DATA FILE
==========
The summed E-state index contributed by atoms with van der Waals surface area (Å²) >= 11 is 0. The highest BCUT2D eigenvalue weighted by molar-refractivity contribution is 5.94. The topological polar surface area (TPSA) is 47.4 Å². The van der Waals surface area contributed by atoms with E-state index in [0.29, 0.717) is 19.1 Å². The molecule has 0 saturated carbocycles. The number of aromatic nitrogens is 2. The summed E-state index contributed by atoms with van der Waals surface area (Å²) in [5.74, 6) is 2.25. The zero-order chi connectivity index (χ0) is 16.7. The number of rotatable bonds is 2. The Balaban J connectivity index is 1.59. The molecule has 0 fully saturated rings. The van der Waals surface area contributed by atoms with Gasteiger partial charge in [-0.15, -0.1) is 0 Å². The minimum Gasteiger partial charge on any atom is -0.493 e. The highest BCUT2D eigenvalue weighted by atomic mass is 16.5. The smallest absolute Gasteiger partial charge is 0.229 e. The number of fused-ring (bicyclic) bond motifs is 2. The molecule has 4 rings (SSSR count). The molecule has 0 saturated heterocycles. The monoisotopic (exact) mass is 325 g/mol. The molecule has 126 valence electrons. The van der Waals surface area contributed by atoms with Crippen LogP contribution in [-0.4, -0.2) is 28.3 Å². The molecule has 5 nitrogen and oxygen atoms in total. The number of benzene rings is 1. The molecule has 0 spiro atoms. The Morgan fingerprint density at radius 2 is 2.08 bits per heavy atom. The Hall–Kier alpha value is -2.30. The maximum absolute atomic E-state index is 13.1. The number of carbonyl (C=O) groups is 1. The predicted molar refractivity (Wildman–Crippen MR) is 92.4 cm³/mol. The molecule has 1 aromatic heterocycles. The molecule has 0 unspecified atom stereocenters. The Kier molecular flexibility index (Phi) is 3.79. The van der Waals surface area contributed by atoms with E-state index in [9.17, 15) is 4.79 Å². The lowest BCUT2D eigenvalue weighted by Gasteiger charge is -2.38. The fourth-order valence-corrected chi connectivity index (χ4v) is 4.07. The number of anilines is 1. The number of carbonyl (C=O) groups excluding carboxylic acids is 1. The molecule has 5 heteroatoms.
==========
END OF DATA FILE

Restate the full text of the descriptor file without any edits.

The summed E-state index contributed by atoms with van der Waals surface area (Å²) >= 11 is 0. The highest BCUT2D eigenvalue weighted by molar-refractivity contribution is 5.94. The topological polar surface area (TPSA) is 47.4 Å². The van der Waals surface area contributed by atoms with E-state index in [0.29, 0.717) is 19.1 Å². The molecule has 0 saturated carbocycles. The number of aromatic nitrogens is 2. The summed E-state index contributed by atoms with van der Waals surface area (Å²) in [5.74, 6) is 2.25. The zero-order chi connectivity index (χ0) is 16.7. The number of rotatable bonds is 2. The Balaban J connectivity index is 1.59. The molecule has 0 fully saturated rings. The van der Waals surface area contributed by atoms with Gasteiger partial charge in [-0.15, -0.1) is 0 Å². The minimum Gasteiger partial charge on any atom is -0.493 e. The highest BCUT2D eigenvalue weighted by atomic mass is 16.5. The smallest absolute Gasteiger partial charge is 0.229 e. The number of fused-ring (bicyclic) bond motifs is 2. The molecule has 4 rings (SSSR count). The molecule has 0 saturated heterocycles. The monoisotopic (exact) mass is 325 g/mol. The molecule has 126 valence electrons. The van der Waals surface area contributed by atoms with Crippen LogP contribution in [-0.4, -0.2) is 28.3 Å². The molecule has 5 nitrogen and oxygen atoms in total. The number of benzene rings is 1. The molecule has 0 spiro atoms. The Morgan fingerprint density at radius 2 is 2.08 bits per heavy atom. The Hall–Kier alpha value is -2.30. The maximum absolute atomic E-state index is 13.1. The number of carbonyl (C=O) groups is 1. The predicted molar refractivity (Wildman–Crippen MR) is 92.4 cm³/mol. The molecule has 1 aromatic heterocycles. The molecule has 0 unspecified atom stereocenters. The Kier molecular flexibility index (Phi) is 3.79. The van der Waals surface area contributed by atoms with E-state index in [9.17, 15) is 4.79 Å². The lowest BCUT2D eigenvalue weighted by Gasteiger charge is -2.38. The fourth-order valence-corrected chi connectivity index (χ4v) is 4.07. The number of anilines is 1. The number of carbonyl (C=O) groups excluding carboxylic acids is 1. The molecule has 5 heteroatoms.